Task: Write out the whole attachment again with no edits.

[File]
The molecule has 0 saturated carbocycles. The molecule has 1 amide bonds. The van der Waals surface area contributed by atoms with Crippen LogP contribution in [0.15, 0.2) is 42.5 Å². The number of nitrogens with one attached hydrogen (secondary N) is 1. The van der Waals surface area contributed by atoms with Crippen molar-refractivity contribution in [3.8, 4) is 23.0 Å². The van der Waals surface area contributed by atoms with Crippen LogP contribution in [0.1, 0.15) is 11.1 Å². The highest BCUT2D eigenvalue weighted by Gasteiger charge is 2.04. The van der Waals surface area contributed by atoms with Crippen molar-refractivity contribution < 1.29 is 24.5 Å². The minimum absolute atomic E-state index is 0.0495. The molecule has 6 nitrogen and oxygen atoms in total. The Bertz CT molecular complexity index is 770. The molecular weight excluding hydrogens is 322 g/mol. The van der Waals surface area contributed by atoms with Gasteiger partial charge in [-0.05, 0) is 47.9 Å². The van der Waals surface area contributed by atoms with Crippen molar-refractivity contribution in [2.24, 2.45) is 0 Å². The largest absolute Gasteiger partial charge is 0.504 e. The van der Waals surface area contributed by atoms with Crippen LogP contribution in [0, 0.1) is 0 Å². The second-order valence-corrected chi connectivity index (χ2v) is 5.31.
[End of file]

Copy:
The molecule has 0 saturated carbocycles. The molecule has 1 amide bonds. The van der Waals surface area contributed by atoms with Crippen LogP contribution in [0.15, 0.2) is 42.5 Å². The number of nitrogens with one attached hydrogen (secondary N) is 1. The van der Waals surface area contributed by atoms with Crippen molar-refractivity contribution in [3.8, 4) is 23.0 Å². The van der Waals surface area contributed by atoms with Crippen LogP contribution in [0.1, 0.15) is 11.1 Å². The highest BCUT2D eigenvalue weighted by Gasteiger charge is 2.04. The van der Waals surface area contributed by atoms with Crippen molar-refractivity contribution < 1.29 is 24.5 Å². The minimum absolute atomic E-state index is 0.0495. The molecule has 6 nitrogen and oxygen atoms in total. The Bertz CT molecular complexity index is 770. The molecular weight excluding hydrogens is 322 g/mol. The van der Waals surface area contributed by atoms with Gasteiger partial charge in [-0.05, 0) is 47.9 Å². The van der Waals surface area contributed by atoms with Crippen molar-refractivity contribution in [2.24, 2.45) is 0 Å². The largest absolute Gasteiger partial charge is 0.504 e. The van der Waals surface area contributed by atoms with Crippen LogP contribution in [0, 0.1) is 0 Å². The second-order valence-corrected chi connectivity index (χ2v) is 5.31.